Clarify the division of labour between the EU and national member-states. Citizens are asking for, even demanding, more clarity. To achieve it was part of the objective of the draft constitution, but its efforts can in retrospect be seen as too timid. In the next stage, some policies may indeed need to be "repatriated" to the national level. At the same time, any such reform must be thoroughly discussed and very carefully implemented; to unpick the acquis communautaire (the body of shared regulations that must be incorporated into a member-state's national legislation as a condition of accession) could also lead to an unravelling of the union. EU leaders should ensure that they do not empty the union of any substance, and indeed - in looking forward to the major defining issues of the next decades, such as climate change - they should not fear transferring new competences to the EU. Gordon Brown, Britain's prime-minister-in-waiting, is among those politicians (by no means all on the narrowly "Eurosceptic" right or left) who question whether the EU is still relevant in a global economy. The debate is important. But some answers are already obvious: energy, migration, scientific research, as well as global warming are all areas where union-wide cooperation is vital and where the EU can clearly add value. But it can only do this if it has the necessary competences and the financial means to act accordingly
Also in openDemocracy on the European Union’s past, present and future:
Simon Berlaymont, "What the European Union is"
(23 June 2005)
Krzysztof Bobinski, "Democracy in the European Union, more or less" (27 July 2005)
Kalypso Nicolaïdis, "Europe and beyond: struggles for recognition"
(21 February 2006)
Frank Vibert, "’Absorption capacity’: the wrong European debate" (21 June 2006)
Anthony Barnett, "The birth of Europe?"
(9 October 2006)
John Palmer, "Germany and Europe: the pull of unity"
(16 February 2007)
Match the EU's budget to its delivery, and both to the institutional debate. The review of the union's budget offers a unique opportunity to put money where the mouths of most EU leaders are. It will provide national governments with the opportunity to clarify the overall situation and take responsibility for areas of cooperation among different member-states that want to act together and deliver. The EU's overall budget may be too small, but it would be wrong to decide to increase it simply for the sake of meeting the presumed needs of an enlarged EU. Rather, it should be carefully prepared and linked to the institutional debate. French voters rejected the constitution in part because it failed to answer the question: "what is the EU for?" If the EU leaders link these two issues, they would gain a triple benefit: create space to try to answer that question afresh and in practical terms, give the EU a new sense of direction, and - most importantly - provide it with the means to deliver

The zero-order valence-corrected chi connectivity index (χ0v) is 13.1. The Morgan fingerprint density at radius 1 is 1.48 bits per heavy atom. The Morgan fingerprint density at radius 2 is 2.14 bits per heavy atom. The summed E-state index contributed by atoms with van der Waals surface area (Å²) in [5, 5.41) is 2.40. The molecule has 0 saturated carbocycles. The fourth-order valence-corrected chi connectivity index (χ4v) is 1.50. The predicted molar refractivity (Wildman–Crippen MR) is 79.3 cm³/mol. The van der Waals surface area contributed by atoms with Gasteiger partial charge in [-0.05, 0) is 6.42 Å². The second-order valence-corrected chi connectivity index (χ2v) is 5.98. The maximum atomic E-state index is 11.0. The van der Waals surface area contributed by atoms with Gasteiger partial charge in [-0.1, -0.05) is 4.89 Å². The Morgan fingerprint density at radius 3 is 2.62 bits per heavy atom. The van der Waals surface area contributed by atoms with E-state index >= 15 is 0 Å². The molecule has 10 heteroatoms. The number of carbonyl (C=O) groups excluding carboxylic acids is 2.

Maintain the community method of decision-making. The traditional community method is by far the best the EU has had so far. Would the commission have launched and realised the single market using the "open method of coordination"? The EU is strong if its institutions - the commission in particular - are strong. An honest broker capable of defining common ground that satisfies all governments despite their widely diverging starting-points is essential to achieving its goals. True, the single market probably needs to be reviewed; the EU economy has changed since it was launched in the 1980s. But the role of the commission, and the community method at the core of its operations, should remain central
Style matters. EU governments cannot expect the EU to work if a leader criticises others for being badly brought up, if ministers never show up to council meetings, and if most blame the EU for decisions they themselves took. Some politicians do not hesitate to make unrealistic and protectionist promises to their national electorates at general-election time. But all should remember that the union in itself has been one of the most unique and extraordinary achievements of Europe over the last century. It is a fragile and vulnerable heritage, however. It needs to be improved, but mostly because it is and has always been a work in progress. That may be even truer now, when the world is changing so quickly. But preserving it is also the responsibility of all its leaders.
A seventh lesson at the end, then: leadership, too, still matters. Let's hope the summiteers in Berlin are listening.